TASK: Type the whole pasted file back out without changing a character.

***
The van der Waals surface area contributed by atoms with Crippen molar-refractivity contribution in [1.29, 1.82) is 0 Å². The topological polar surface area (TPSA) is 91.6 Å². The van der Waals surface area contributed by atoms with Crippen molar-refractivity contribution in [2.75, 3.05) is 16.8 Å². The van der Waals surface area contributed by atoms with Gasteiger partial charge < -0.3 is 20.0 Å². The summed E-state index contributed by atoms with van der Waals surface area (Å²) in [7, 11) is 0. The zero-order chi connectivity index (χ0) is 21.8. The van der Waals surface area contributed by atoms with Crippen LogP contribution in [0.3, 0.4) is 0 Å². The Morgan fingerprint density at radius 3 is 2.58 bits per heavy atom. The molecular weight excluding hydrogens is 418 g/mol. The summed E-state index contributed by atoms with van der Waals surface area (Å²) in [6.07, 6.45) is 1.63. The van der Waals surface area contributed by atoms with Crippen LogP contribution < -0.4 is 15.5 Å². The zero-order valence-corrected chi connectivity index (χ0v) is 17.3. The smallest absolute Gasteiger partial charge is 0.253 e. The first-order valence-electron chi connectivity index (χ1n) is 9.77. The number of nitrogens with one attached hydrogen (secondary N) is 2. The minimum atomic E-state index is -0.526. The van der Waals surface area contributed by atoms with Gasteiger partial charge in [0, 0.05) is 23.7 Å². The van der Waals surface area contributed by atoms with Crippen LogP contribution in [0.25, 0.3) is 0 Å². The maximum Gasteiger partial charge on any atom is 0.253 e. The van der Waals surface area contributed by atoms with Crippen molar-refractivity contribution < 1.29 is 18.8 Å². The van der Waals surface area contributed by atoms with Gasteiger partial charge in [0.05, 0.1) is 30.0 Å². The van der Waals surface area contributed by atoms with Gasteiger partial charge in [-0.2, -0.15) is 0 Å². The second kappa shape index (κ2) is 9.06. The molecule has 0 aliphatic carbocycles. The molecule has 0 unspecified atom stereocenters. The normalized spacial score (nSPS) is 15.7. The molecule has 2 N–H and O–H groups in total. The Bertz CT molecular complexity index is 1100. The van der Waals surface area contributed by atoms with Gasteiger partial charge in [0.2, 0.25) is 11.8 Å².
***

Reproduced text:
The van der Waals surface area contributed by atoms with Crippen molar-refractivity contribution in [1.29, 1.82) is 0 Å². The topological polar surface area (TPSA) is 91.6 Å². The van der Waals surface area contributed by atoms with Crippen molar-refractivity contribution in [2.75, 3.05) is 16.8 Å². The van der Waals surface area contributed by atoms with Gasteiger partial charge < -0.3 is 20.0 Å². The summed E-state index contributed by atoms with van der Waals surface area (Å²) in [7, 11) is 0. The zero-order chi connectivity index (χ0) is 21.8. The van der Waals surface area contributed by atoms with Crippen LogP contribution in [0.3, 0.4) is 0 Å². The Morgan fingerprint density at radius 3 is 2.58 bits per heavy atom. The molecular weight excluding hydrogens is 418 g/mol. The summed E-state index contributed by atoms with van der Waals surface area (Å²) in [6.07, 6.45) is 1.63. The van der Waals surface area contributed by atoms with Crippen LogP contribution < -0.4 is 15.5 Å². The zero-order valence-corrected chi connectivity index (χ0v) is 17.3. The smallest absolute Gasteiger partial charge is 0.253 e. The first-order valence-electron chi connectivity index (χ1n) is 9.77. The number of nitrogens with one attached hydrogen (secondary N) is 2. The minimum atomic E-state index is -0.526. The van der Waals surface area contributed by atoms with Gasteiger partial charge in [0, 0.05) is 23.7 Å². The van der Waals surface area contributed by atoms with Crippen LogP contribution in [0.25, 0.3) is 0 Å². The maximum Gasteiger partial charge on any atom is 0.253 e. The van der Waals surface area contributed by atoms with Crippen molar-refractivity contribution < 1.29 is 18.8 Å². The van der Waals surface area contributed by atoms with Gasteiger partial charge in [0.05, 0.1) is 30.0 Å². The van der Waals surface area contributed by atoms with Gasteiger partial charge in [-0.2, -0.15) is 0 Å². The second kappa shape index (κ2) is 9.06. The molecule has 0 aliphatic carbocycles. The molecule has 0 unspecified atom stereocenters. The normalized spacial score (nSPS) is 15.7. The molecule has 2 N–H and O–H groups in total. The Bertz CT molecular complexity index is 1100. The van der Waals surface area contributed by atoms with Gasteiger partial charge in [0.2, 0.25) is 11.8 Å².